It’s National Online Learning Day, How Are We Doing?

By: Warren Young | 9/15/2022 | 3 min read

The Coronavirus pandemic forced swift and unexpected change to 1:1 learning programs starting in 2020 and, while faculty, staff and students demonstrated great resilience and adapted to remote learning, the sudden shift was less than ideal. This year’s back to school season looks more ‘normal’ than it has in the last few years. While most classrooms are back in-person, it’s important to note that how students learn today is now a choice.

September 15 is National Online Learning Day, making it the perfect opportunity to take a look at new research on the continuing remote learning trends.

More devices, heavier usage

Research from the EdWeek Research Center shows that by March 2021, 90 percent of school district leaders said they were providing a device for every student and 84 percent said the same for elementary students. Leveraging anonymized data from over 10,000 schools and districts, the 2021/2022 Absolute Endpoint Risk Report: Education Edition further demonstrates how distance learning has been fully embraced. Among Absolute education customers, between the fall of 2019 to the spring of 2021, online activity increased by 39 percent, while over the same period the number of devices used heavily (four to eight hours daily) more than doubled.

We are now starting to see the implications of these 1:1 programs and therefore, have better insight for lessons learned. For example, a February 2022 study from EdWeek Research Center asked district leaders and teachers about the challenges created by new education technology. The top ranked challenge is students being distracted by one technology while using another, according to 60 percent of respondents. 59 percent say it’s parents who struggle to help students use technology at home. These new issues are of course in addition to ensuring students have the access to the home internet services required for consistent participation. Just 27 percent of districts report 100 percent of their students have this access, while the remaining 73 percent continue to report access gaps.

Growing cybersecurity risks

When it comes to cyberattacks, students are the most susceptible, unfortunately. In most organizations, and even school districts, staff likely receive at least occasional “phishing tests” or other requirements for security. Students have these learning opportunities far less often – even if they are the ones more likely to be targeted with these phishing scams and suspicious links. And while schools can take every precaution in terms of ad-blockers, restricted websites, and patching updates, students are quickly learning how to maneuver these safeguards.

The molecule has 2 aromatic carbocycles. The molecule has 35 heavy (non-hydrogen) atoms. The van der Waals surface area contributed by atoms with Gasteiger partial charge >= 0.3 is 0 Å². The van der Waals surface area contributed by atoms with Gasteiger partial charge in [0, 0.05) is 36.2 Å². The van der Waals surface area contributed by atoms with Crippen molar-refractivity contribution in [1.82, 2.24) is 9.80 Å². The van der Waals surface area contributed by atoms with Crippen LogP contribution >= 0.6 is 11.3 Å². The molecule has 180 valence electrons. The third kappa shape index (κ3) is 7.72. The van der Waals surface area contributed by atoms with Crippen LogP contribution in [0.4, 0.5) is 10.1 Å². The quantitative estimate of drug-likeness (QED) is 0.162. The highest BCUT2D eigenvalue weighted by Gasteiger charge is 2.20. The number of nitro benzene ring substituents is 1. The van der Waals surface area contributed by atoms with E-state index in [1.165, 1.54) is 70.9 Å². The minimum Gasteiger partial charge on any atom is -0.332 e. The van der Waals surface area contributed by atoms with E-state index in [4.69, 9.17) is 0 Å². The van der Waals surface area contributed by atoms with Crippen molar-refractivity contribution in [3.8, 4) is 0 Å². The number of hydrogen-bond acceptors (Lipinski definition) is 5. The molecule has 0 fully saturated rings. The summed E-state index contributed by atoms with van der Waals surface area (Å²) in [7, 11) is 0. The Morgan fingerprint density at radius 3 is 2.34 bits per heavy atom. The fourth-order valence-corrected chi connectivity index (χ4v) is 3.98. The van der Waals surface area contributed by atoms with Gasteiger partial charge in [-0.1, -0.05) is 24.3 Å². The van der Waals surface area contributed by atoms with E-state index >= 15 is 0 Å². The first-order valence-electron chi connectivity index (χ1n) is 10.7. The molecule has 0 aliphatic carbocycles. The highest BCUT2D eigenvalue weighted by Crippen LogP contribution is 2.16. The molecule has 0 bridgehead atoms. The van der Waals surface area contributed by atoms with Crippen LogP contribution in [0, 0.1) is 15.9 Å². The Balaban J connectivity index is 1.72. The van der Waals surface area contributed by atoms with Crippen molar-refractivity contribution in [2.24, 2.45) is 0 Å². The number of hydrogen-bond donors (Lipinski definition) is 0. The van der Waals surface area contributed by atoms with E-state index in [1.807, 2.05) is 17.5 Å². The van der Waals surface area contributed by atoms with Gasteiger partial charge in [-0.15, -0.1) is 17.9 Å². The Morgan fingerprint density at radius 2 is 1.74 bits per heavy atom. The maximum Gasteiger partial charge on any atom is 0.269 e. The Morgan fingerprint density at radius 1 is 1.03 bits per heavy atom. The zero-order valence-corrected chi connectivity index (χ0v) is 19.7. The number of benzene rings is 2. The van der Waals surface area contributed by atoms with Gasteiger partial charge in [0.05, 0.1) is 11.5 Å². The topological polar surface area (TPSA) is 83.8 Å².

Luckily, in many places, school curriculums continue to evolve and incorporate important developments. In an ideal setting, schools would implement cybersecurity training across the board, from students, to teachers, to parents.

Absolute Web Usage

As we work through these challenges and prepare for whatever else the future may bring, we know technology will continue to play a critical and growing role in the modern classroom. Online learning is here to stay, at least in some form. Understanding how to take advantage of these technologies and streamline online activity and device usage is necessary to optimize the educational experience and, for administrators everywhere, justify their current and future plans for technology investments.

Absolute Web Usage gives education IT teams valuable insights to assure that students have access to the learning tools they need. Importantly, it allows them to identify security control failures and keep students, faculty, and staff safe. To learn how schools can benefit from using Absolute Web Usage Analytics, see the story of Duarte Unified School District, which successfully deployed the solution to rapidly stand up, monitor, manage, and measure their distance learning program.

Absolute Device Reclamation

Absolute is also a key partner for thousands of schools when it comes to tracking down devices and ensuring they are returned when students are finished with them. With Absolute, administrators can manage their entire device inventory at a glance, send out automated reminders and notifications, and alert teams about any potential security threats and/or unusual device movement.

In the event a device isn't returned on time, IT can lock, freeze, and even wipe devices remotely, and use precise geolocation data to track and retrieve missing devices. For more on streamlining device collection and minimizing loss in your 1:1 program, visit our site.

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